– I think it’s partially being out on the water on a perfect day. When there aren’t any difficulties, and you can spend the day being out on the water on a great day, it’s just the best feeling. And, I also think that it’s the comradery that you can build when being on a team and working with your teammates for so long. In events, you generally are not racing by yourself, but in team events, so it’s crucial that you are working together with your team.
I’m sure in a sport as meticulous and precise as rowing, the teamwork has to be on point.
– Yeah, absolutely. And besides, with small teams and teammates who you know and grow close to over the years, you form great relationships and bonds.
Being part of a team is the best, especially over the course of multiple years. Moving on now, how do you feel to be representing FTHS in college athletics?
– It’s a weird feeling, because I am not physically representing Township through high school rowing, but I am the only kid on my team (I have to drive 40 minutes to Mercer County for practice) from Township. It is nice being one of the only kids from Township, where you don’t hear about rowing too often.
Exactly. I’ll be honest, when I first went to interview you, I was not expecting you to say rowing, mainly because quite frankly, there isn’t enough attention drawn to you guys and what you do. So moving on into that discussion, how do you train and prepare?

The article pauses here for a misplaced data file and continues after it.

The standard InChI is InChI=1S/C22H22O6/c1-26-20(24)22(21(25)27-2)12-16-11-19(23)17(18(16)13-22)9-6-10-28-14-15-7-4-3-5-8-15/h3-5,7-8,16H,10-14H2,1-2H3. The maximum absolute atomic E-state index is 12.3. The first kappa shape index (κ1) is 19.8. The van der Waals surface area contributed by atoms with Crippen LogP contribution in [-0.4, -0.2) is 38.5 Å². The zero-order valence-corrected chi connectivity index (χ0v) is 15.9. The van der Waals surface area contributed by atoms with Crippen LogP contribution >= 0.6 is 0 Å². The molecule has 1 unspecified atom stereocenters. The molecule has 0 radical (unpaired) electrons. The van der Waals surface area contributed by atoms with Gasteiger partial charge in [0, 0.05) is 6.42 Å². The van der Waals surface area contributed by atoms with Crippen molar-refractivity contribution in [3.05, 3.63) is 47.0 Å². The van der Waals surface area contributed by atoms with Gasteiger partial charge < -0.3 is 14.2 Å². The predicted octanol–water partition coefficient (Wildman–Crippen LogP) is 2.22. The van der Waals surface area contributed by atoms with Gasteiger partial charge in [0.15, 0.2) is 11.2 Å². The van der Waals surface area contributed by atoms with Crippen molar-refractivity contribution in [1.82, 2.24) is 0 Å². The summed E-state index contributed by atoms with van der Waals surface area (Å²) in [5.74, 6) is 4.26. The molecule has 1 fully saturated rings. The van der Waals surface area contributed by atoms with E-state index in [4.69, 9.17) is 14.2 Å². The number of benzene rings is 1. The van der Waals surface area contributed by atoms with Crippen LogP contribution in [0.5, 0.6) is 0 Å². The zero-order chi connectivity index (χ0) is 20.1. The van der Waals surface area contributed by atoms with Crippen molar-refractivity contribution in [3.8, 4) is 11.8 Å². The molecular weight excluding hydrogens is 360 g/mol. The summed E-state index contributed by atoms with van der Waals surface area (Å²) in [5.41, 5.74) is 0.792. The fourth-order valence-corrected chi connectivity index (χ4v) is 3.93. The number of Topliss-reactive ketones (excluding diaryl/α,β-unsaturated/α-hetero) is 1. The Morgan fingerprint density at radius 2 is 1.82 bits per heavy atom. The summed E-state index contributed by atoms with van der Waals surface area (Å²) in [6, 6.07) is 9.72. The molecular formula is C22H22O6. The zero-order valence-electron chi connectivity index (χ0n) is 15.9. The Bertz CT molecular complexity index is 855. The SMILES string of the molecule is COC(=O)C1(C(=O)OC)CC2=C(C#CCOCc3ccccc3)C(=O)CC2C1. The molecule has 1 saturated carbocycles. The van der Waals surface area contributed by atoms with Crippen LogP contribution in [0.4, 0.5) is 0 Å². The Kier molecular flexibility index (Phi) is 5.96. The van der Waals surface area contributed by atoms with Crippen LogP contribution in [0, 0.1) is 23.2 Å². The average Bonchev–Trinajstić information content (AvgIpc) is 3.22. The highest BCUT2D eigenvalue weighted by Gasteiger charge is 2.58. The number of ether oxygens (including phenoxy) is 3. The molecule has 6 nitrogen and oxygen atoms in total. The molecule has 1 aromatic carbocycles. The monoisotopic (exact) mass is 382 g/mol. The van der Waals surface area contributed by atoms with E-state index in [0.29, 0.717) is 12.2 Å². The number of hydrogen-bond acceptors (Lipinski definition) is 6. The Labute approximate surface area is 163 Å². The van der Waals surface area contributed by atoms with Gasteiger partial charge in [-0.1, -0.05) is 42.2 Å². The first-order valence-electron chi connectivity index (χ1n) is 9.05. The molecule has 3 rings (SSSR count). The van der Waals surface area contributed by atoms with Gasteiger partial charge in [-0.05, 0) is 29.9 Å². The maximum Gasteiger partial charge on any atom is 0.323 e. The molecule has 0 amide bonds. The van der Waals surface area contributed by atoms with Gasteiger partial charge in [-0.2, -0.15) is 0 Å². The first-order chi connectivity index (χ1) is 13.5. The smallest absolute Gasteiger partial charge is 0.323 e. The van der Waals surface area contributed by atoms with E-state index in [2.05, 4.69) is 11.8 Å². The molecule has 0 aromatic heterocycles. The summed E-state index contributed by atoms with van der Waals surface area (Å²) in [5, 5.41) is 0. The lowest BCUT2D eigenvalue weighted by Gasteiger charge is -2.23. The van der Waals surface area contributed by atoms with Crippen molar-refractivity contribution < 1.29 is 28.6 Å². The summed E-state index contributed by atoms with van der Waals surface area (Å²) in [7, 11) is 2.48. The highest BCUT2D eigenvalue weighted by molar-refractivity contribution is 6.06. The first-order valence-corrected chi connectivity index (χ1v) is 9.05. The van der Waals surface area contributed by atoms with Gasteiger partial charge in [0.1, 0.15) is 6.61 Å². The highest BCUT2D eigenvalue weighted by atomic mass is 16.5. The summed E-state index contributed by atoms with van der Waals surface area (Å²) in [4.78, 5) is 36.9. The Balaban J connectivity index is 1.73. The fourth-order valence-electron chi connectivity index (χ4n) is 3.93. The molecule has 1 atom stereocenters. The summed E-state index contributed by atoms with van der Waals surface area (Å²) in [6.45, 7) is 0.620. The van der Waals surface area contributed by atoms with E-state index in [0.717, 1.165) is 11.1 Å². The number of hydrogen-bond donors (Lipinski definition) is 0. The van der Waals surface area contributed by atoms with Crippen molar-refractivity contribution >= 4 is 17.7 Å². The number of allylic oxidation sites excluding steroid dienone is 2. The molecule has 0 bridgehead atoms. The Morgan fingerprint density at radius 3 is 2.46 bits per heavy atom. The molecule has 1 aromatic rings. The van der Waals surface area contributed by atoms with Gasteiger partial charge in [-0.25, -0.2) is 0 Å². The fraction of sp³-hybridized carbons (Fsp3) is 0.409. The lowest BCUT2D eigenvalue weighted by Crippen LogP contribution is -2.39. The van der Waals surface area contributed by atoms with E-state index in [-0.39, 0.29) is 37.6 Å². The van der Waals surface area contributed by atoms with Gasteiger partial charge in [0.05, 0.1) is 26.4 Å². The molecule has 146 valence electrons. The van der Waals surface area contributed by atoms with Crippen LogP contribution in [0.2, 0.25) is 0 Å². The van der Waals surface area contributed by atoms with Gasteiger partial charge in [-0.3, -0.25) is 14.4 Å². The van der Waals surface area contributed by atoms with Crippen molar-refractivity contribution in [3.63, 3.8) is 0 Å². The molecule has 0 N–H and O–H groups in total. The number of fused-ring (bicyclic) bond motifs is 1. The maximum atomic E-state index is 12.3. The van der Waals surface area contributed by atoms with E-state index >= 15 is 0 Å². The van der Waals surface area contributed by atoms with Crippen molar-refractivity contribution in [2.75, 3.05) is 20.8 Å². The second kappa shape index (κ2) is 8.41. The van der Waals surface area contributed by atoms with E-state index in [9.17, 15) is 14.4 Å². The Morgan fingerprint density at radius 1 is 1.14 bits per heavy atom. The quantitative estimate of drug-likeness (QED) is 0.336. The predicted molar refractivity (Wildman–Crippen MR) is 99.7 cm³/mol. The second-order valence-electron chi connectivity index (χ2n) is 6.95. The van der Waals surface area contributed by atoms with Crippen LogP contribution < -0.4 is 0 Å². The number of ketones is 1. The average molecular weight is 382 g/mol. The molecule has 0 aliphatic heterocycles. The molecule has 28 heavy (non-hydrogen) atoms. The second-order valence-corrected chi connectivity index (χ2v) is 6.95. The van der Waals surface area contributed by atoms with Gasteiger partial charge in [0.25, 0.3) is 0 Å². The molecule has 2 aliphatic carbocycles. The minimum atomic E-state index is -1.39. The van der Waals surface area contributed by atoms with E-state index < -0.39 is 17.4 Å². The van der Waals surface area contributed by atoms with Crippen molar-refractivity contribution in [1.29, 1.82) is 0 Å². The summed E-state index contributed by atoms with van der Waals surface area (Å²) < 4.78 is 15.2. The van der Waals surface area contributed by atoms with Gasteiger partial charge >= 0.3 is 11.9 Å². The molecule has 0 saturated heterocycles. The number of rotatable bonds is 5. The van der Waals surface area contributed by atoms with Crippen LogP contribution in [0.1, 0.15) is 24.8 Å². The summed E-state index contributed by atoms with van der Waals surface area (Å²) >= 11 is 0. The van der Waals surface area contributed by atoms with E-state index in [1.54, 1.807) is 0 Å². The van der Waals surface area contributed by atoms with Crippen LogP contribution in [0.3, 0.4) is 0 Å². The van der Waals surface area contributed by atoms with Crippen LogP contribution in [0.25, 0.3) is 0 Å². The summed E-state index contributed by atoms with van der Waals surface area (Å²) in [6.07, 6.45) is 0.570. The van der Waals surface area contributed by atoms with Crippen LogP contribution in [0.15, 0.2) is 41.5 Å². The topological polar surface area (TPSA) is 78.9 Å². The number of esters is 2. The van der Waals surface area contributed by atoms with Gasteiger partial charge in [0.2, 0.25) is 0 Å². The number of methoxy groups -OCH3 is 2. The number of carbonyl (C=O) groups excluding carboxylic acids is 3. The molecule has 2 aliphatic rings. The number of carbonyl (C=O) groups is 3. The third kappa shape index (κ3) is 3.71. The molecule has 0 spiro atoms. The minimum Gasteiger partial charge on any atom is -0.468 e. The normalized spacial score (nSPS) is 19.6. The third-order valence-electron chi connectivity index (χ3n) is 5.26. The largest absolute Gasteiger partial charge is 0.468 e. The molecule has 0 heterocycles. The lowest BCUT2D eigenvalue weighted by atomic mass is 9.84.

– We train mainly on ergs (ergometers), which are basically like simulated rowing machines. The machine simulates rowing on moving water (sitting on a moving seat) and simulates the difficulties you might experience while rowing. It actually feels harder to erg as opposed to rowing, which is great training and helps you prepare for real-life scenarios.
I’m sure the training process is very meticulous and precise, which leads me to the next question: how do you help be a positive and encouraging role model for younger athletes in the sport?
– Well, the training is part of it. As a senior, my team is basically all younger kids who I have to be a positive role model for. Whether that means making sure everyone has done their workout, focusing on healthy diets, or making sure the boats are all set to go and checked; these little factors all add up to good performances. Instilling discipline and teaching others to show respect to not only teammates, themselves, and all the equipment needed to succeed is the main way I help be an encouraging role model.
I’m sure the leadership role on the team is one with a lot of responsibility, but obviously, a responsibility that you handle extremely well. Last question: what are your goals for college athletics?
– Honestly, I haven’t thought about it that much, because I’m still processing that I’m going to a college like Tufts. It’s always been my dream place. Aside from racing on the water and making sure I’m practicing and training, it’s just partaking in the NESCAC conference, which is one of the best conferences for rowing in the state. Just racing in that division and doing well overall is something I am looking forward to.
Alright, that’s really all for now! Thanks again so much, and congrats again on the signing.
– No problem, thank you!